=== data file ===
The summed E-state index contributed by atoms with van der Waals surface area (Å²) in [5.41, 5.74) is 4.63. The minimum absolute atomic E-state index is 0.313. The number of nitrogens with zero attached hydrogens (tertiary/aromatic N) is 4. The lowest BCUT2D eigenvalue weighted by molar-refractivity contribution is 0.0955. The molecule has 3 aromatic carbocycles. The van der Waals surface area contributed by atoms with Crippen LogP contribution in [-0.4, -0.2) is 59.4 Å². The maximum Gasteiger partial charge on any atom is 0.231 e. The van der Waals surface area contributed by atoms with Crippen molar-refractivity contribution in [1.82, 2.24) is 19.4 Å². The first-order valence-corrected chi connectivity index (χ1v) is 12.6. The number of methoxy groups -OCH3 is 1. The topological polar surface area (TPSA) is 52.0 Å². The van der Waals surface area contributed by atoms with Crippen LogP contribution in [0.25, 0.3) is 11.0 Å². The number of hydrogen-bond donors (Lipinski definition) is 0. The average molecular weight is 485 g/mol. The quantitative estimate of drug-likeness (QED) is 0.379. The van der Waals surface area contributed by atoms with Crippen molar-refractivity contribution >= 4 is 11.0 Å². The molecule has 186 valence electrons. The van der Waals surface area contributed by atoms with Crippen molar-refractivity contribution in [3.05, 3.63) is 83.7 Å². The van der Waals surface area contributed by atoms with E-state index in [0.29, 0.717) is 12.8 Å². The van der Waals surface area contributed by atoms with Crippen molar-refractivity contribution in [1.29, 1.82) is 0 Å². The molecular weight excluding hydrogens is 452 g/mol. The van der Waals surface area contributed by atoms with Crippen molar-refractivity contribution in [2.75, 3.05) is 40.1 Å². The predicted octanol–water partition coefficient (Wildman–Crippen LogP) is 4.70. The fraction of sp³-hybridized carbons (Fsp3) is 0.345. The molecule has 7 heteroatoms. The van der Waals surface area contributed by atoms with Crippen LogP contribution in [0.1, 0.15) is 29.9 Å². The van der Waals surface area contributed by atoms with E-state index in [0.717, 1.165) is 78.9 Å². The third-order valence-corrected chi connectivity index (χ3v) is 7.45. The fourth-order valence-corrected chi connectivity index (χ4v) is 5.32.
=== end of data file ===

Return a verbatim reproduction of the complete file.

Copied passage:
The summed E-state index contributed by atoms with van der Waals surface area (Å²) in [5.41, 5.74) is 4.63. The minimum absolute atomic E-state index is 0.313. The number of nitrogens with zero attached hydrogens (tertiary/aromatic N) is 4. The lowest BCUT2D eigenvalue weighted by molar-refractivity contribution is 0.0955. The molecule has 3 aromatic carbocycles. The van der Waals surface area contributed by atoms with Crippen LogP contribution in [-0.4, -0.2) is 59.4 Å². The maximum Gasteiger partial charge on any atom is 0.231 e. The van der Waals surface area contributed by atoms with Crippen molar-refractivity contribution in [1.82, 2.24) is 19.4 Å². The first-order valence-corrected chi connectivity index (χ1v) is 12.6. The number of methoxy groups -OCH3 is 1. The topological polar surface area (TPSA) is 52.0 Å². The van der Waals surface area contributed by atoms with Crippen LogP contribution in [0.25, 0.3) is 11.0 Å². The number of hydrogen-bond donors (Lipinski definition) is 0. The average molecular weight is 485 g/mol. The quantitative estimate of drug-likeness (QED) is 0.379. The van der Waals surface area contributed by atoms with Crippen molar-refractivity contribution >= 4 is 11.0 Å². The molecule has 186 valence electrons. The van der Waals surface area contributed by atoms with Crippen molar-refractivity contribution in [3.05, 3.63) is 83.7 Å². The van der Waals surface area contributed by atoms with E-state index in [0.29, 0.717) is 12.8 Å². The van der Waals surface area contributed by atoms with Crippen molar-refractivity contribution in [1.29, 1.82) is 0 Å². The molecular weight excluding hydrogens is 452 g/mol. The van der Waals surface area contributed by atoms with Crippen molar-refractivity contribution in [2.75, 3.05) is 40.1 Å². The predicted octanol–water partition coefficient (Wildman–Crippen LogP) is 4.70. The fraction of sp³-hybridized carbons (Fsp3) is 0.345. The molecule has 7 heteroatoms. The van der Waals surface area contributed by atoms with Crippen LogP contribution in [0.1, 0.15) is 29.9 Å². The van der Waals surface area contributed by atoms with E-state index in [0.717, 1.165) is 78.9 Å². The third-order valence-corrected chi connectivity index (χ3v) is 7.45. The fourth-order valence-corrected chi connectivity index (χ4v) is 5.32.